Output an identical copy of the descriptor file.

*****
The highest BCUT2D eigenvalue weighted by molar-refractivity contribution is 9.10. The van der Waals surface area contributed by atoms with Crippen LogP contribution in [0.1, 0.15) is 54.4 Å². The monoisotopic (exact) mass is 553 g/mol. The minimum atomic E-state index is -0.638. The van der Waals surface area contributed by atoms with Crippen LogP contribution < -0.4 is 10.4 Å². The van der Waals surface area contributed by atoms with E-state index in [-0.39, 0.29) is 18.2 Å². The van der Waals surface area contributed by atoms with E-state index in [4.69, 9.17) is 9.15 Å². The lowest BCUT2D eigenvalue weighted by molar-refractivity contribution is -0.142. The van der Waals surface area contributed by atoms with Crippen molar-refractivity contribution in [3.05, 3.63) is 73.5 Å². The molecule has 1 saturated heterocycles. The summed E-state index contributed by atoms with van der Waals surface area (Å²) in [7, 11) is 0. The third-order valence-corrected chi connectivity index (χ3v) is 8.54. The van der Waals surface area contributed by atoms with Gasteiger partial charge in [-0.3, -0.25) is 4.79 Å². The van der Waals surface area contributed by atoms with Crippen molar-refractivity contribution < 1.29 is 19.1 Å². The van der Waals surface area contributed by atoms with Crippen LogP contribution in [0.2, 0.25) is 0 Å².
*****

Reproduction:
The highest BCUT2D eigenvalue weighted by molar-refractivity contribution is 9.10. The van der Waals surface area contributed by atoms with Crippen LogP contribution in [0.1, 0.15) is 54.4 Å². The monoisotopic (exact) mass is 553 g/mol. The minimum atomic E-state index is -0.638. The van der Waals surface area contributed by atoms with Crippen LogP contribution < -0.4 is 10.4 Å². The van der Waals surface area contributed by atoms with E-state index in [-0.39, 0.29) is 18.2 Å². The van der Waals surface area contributed by atoms with E-state index in [4.69, 9.17) is 9.15 Å². The lowest BCUT2D eigenvalue weighted by molar-refractivity contribution is -0.142. The van der Waals surface area contributed by atoms with Crippen molar-refractivity contribution in [3.05, 3.63) is 73.5 Å². The molecule has 1 saturated heterocycles. The summed E-state index contributed by atoms with van der Waals surface area (Å²) in [7, 11) is 0. The third-order valence-corrected chi connectivity index (χ3v) is 8.54. The van der Waals surface area contributed by atoms with Gasteiger partial charge in [-0.3, -0.25) is 4.79 Å². The van der Waals surface area contributed by atoms with Crippen molar-refractivity contribution < 1.29 is 19.1 Å². The van der Waals surface area contributed by atoms with Crippen LogP contribution in [0.2, 0.25) is 0 Å².